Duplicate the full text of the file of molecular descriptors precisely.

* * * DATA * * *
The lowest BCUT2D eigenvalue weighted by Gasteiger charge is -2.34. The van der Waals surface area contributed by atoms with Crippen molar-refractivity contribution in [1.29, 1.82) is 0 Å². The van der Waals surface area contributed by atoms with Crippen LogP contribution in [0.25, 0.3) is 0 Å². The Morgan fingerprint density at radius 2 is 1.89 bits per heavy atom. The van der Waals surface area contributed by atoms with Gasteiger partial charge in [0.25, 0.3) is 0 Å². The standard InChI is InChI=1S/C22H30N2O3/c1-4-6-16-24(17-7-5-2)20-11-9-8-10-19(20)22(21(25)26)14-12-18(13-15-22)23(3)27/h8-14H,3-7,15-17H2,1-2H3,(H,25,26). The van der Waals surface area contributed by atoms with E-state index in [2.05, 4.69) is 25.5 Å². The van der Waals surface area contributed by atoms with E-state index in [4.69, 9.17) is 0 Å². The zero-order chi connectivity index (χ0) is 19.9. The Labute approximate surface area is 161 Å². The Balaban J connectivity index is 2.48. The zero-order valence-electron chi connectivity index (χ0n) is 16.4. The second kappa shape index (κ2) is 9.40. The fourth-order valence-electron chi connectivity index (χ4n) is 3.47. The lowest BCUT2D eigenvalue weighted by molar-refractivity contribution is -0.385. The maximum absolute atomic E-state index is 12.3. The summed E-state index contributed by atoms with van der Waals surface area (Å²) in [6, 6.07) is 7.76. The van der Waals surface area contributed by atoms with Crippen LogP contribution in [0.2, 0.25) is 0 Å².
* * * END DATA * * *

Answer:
The lowest BCUT2D eigenvalue weighted by Gasteiger charge is -2.34. The van der Waals surface area contributed by atoms with Crippen molar-refractivity contribution in [1.29, 1.82) is 0 Å². The van der Waals surface area contributed by atoms with Crippen LogP contribution in [0.25, 0.3) is 0 Å². The Morgan fingerprint density at radius 2 is 1.89 bits per heavy atom. The van der Waals surface area contributed by atoms with Gasteiger partial charge in [0.25, 0.3) is 0 Å². The standard InChI is InChI=1S/C22H30N2O3/c1-4-6-16-24(17-7-5-2)20-11-9-8-10-19(20)22(21(25)26)14-12-18(13-15-22)23(3)27/h8-14H,3-7,15-17H2,1-2H3,(H,25,26). The van der Waals surface area contributed by atoms with E-state index in [2.05, 4.69) is 25.5 Å². The van der Waals surface area contributed by atoms with E-state index in [4.69, 9.17) is 0 Å². The zero-order chi connectivity index (χ0) is 19.9. The Labute approximate surface area is 161 Å². The Balaban J connectivity index is 2.48. The zero-order valence-electron chi connectivity index (χ0n) is 16.4. The second kappa shape index (κ2) is 9.40. The fourth-order valence-electron chi connectivity index (χ4n) is 3.47. The lowest BCUT2D eigenvalue weighted by molar-refractivity contribution is -0.385. The maximum absolute atomic E-state index is 12.3. The summed E-state index contributed by atoms with van der Waals surface area (Å²) in [6, 6.07) is 7.76. The van der Waals surface area contributed by atoms with Crippen LogP contribution in [0.2, 0.25) is 0 Å².